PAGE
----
Here at the Outdoor Book Club we know that die-hard bibliophiles often have deep-seated anxiety about spending time in the woods (not to mention mountains, meadows, beaches and any other environment without a flushing toilet). Perhaps it's because most of us have spent our entire lives inside. (Who's read the book Room?) Even if we spent our childhoods riding bikes around the neighborhood, building forts in the woods or attending summer camp, we haven't really become outdoorswomen. So as we grow into adults, we lose a critical connection to nature that's really hard to re-establish after so many years with a roof constantly over our heads.
But all is not lost. Research shows that nature is an eternal spring of healing for all sorts of physical, mental and spiritual ills. For example:
You're not as big a wimp as you think you are.
You're actually very capable of being the heroine in the book that you've always admired. Nature is perhaps the single best way to reconnect with your inner heroine, with those around you and to the wider world. We simply won't survive long without connection.
But what about all those bugs? And what if I have to pee?
Bugs and peeing in the woods aside, the best advice I can give you about loving the outdoors is to simply decide to take the risk (I can guarantee you it's all mental). Don't argue with yourself, don't try and make excuses, don't worry about if you're doing it right. Just move forward a little bit each time, and it will get easier.
But if you still need some tactics to help you learn to love the outdoors, here are some tips to help make it easier:
You don't need to travel far if you're just starting to learn how to enjoy the outdoors. Walking around the neighborhood is as good a place as any to begin. Or if you're feeling like you need to be the valedictorian of the outdoors (an urge I'm familiar with), find a local hiking trail near your house. Then move up to spending more time outdoors: longer hikes, a camp out in the backyard, and then find a local full-service campground. Each action, each moment you spend outside becomes a stepping stone towards being the wild woman and heroine of your own story that you've always wanted to be.
Bring a friend (and maybe that friend has four legs)
Even if you really enjoy your alone time, there might be times when you need someone else's company (as well as the extra motivation). Bringing your kid(s) along is a great way for the family to connect and create memories, and a there really isn't a better date idea than a long walk along a flowing river.
Read up on the ecosystem where you live.
This will help you better appreciate the natural environment around you. Find out what kind of trees are native to your geographic area and try to find them. Bring along a bird book and some binoculars (you can borrow them from your grandmother). Find out how your local waterways connect together - then toss a stick or flower into the stream, and imagine how it could conceivably end up in the ocean (a great opportunity to reflect on the connectiveness of the Universe).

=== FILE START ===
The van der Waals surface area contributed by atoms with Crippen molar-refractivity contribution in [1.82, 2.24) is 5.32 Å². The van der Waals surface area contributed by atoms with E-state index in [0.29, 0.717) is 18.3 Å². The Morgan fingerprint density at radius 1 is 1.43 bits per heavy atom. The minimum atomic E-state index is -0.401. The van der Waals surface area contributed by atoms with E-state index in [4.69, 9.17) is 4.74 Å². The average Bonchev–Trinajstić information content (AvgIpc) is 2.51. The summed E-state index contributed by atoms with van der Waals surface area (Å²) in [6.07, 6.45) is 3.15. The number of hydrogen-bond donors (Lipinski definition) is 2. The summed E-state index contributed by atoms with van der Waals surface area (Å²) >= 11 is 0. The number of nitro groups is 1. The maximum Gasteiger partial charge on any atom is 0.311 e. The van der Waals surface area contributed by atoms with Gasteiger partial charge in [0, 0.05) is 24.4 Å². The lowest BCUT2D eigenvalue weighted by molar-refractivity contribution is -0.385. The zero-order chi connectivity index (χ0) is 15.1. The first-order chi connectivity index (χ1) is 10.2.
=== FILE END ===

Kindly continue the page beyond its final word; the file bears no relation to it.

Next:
Bring treats (chocolate works — just don't keep it in your pocket)
So does an artisinal sandwich with all your favorite condiments that no one else likes. Maybe even one of those little bottles of wine, if you want to go down that road (do I have to tell you not to get drunk while hiking/kayaking/bicycling? No? Good.).
Bring a book
Yes. Bring your life preserver, and after you put in a good 30-60 minutes exploring, pick a quiet place and start reading. Soon you'll associate being outside with a healthier sense of well-being, alone time and getting to read your book uninterrupted (now how often does that happen on the couch at home?).
Buy awesome hiking boots
Nothing like a special pair of shoes to get you motivated. I'm particularly fond of Keens for all types of activities. Make sure you find out how to buy hiking boots that make sense for you, depending on what kind of hiking you're planning on doing.
Ride a bike
The thing I love about riding a bike over walking or running is that you cover so much more ground. Plus it's about as close to flying as you'll get without actually leaving the earth or paying money for a plane ticket.
Meditating while outside is like super-charging your meditation practice. You can either meditate while hiking, or find a quiet spot away from any foot traffic, sit down in the leaves or sand, and disconnect from the chaos that is your every day life.
Finally: get over yourself
So you hate being outside. Time to take a serious look at why that is, when so much research shows that as human beings we're wired to be outside, and that according to the New York Times, trying new things is one of the best ways to keep your brain healthy.
“Novelty-seeking is one of the traits that keeps you healthy and happy and fosters personality growth as you age,” says C. Robert Cloninger, the psychiatrist who developed personality tests for measuring this trait.
Decide that all the stories you've told yourself about how much you hate bugs and sunburn and physical activities are just your ego trying to keep you from doing something awesome.
What are other ways you've found to get yourself or others outside? Share in the comments below.
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Jill Hinton Wolfe,
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